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In Jacobson's book, Basic Algebra 1, he points out that you can form quotient groups by looking at the equivalence classes of a 'multiplication compatible' equivalence relation on the group. By multiplication compatible, he means that if $A,B$ are equivalence classes for $a, b$, and we also have that $c \in A, d \in B$, then the equivalence class of $ab$ is the equivalence class of $cd$. As it turns out, this forms a group. He then points out that the equivalence class of 1 is a normal subgroup and that the group that you obtained is equal to the original group quotiented by the equivalence class of 1. I'm curious as to if there are any situations where you would quotient a group by an equivalence relation, and not by a normal subgroup, given that these are equivalent.

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The image of a homomorphism $f$ is the quotient by the obvious equivalence: $x\equiv y$ iff $f(x) = f(y)$. That the image is isomorphic to this quotient is tautological, but is also called the first isomorphism theorem. –  Jack Schmidt Aug 3 '12 at 16:57
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Modular arithmetic definitions often use $a \equiv b \mod n$ iff $n \mathop{|} (a-b)$, which is basically the normal subgroup version. However if $n=10$, then to check if $398743$ is equivalent to $984938$ you don't need to subtract, you just use the last digit: $3 \neq 8$ so they are not equivalent. This is the use of a direct equivalence relation, $x\equiv y$ iff the last digits of $x$ and $y$ agree. –  Jack Schmidt Aug 3 '12 at 17:04
    
@Jack That's a good way of thinking about it, thanks. –  Chris Dugale Aug 3 '12 at 17:17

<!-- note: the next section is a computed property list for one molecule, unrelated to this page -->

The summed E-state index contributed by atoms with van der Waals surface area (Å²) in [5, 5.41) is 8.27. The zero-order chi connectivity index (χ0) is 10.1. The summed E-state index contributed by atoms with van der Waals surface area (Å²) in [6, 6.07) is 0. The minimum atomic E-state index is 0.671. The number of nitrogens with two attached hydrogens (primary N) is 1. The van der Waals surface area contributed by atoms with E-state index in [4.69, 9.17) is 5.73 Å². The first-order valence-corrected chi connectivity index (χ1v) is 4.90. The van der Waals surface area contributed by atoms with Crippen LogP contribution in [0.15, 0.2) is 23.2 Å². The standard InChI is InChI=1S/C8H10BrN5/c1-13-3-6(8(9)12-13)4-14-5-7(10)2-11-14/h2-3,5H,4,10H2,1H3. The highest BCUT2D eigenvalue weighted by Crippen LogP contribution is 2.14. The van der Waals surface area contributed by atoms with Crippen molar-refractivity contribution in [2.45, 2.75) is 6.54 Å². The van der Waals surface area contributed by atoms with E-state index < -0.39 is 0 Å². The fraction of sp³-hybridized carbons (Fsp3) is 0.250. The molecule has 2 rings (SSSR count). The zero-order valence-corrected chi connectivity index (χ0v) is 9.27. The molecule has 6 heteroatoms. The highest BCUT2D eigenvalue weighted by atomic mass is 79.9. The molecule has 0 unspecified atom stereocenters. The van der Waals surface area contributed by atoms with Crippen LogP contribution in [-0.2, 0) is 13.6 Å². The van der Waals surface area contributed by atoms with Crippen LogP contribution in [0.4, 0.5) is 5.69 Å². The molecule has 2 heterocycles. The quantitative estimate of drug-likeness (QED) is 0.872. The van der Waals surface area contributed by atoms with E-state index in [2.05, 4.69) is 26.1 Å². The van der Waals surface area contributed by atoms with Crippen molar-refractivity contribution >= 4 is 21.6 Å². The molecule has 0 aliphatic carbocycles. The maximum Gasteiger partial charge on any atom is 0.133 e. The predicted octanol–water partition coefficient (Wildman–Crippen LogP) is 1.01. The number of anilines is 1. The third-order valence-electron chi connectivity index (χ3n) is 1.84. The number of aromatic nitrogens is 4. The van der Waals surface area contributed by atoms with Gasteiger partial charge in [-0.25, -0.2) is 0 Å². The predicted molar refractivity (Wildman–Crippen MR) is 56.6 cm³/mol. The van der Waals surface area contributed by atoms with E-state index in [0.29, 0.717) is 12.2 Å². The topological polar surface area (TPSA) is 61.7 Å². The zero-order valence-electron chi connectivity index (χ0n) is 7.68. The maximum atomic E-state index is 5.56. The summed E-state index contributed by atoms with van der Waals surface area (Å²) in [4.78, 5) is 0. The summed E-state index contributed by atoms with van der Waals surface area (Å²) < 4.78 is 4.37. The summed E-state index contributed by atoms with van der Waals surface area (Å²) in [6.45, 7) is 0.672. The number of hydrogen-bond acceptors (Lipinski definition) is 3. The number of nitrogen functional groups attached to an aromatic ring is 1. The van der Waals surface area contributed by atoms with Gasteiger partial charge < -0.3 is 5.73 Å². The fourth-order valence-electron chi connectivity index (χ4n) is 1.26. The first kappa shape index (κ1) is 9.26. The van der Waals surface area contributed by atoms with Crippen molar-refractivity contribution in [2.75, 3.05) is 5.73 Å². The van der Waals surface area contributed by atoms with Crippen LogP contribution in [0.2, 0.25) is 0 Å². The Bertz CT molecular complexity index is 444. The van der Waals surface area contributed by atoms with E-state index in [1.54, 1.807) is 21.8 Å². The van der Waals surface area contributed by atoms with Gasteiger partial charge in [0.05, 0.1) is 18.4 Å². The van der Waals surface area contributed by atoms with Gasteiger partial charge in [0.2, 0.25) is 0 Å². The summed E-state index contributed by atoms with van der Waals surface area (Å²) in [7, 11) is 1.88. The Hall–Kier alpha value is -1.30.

@jack (2nd post). Yeah, I got that motivation, but I was just wondering if you would use this method in any other settings. –  Chris Dugale Aug 3 '12 at 17:18
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the problem is $g h^{-1}$ is not much harder to compute than just looking at $g$ and $h$. However for a matrix group, it is conceivable that you could have an $O(n)$ algorithm to compute $g \equiv h$, while $g h^{-1}$ is $O(n^3)$. Similarly, multiplication in a polyclically presented group is sub-exponential runtime, but check membership in one of the subnormal subgroups used in the definition of the presentation is $O(n)$. This is actually used in calculations with finite soluble groups. –  Jack Schmidt Aug 3 '12 at 17:24

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One type of equivalence relation one can define on group elements is a double coset.

Another type of equivalence relation you see in group theory has to do with pairs of subgroups, rather than elements. If $1\leq M\trianglelefteq H \leq G$, then $(H,M)$ is referred to as a pair if $H/M$ is cyclic. $(H,M)$ is called "good" if $[g,H\cap g H g^{-1}]\not\subseteq M$ for any $g\in G\setminus H$. Lastly, if $(K,L)$ is another good pair, we call $(H,M)$ and $(K,L)$ related in G if there is a $k\in G$ so that $k^{-1}Hk\cap L=K\cap k^{-1}Mk$. (There are character theoretic definitions for all of these, too.) As it turns out, being "related" is an equivalence relation on the set of good pairs in G.

I don't know whether the second example is what you were looking for exactly when you talk about taking a quotient, but the interactions between these equivalency classes can be very interesting, and ends up motivating the study of a complicated class of groups called $M$-groups.

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Sure. Consider the quotient of a topological group $G$ by the relation "lies in the same connected component." You get a group $\pi_0(G)$ of connected components. This is equivalent to quotienting by the connected component of the identity (which incidentally proves that this subgroup is normal) but I think the equivalence relation is the more natural thing to think about, even if thinking about the normal subgroup is convenient.

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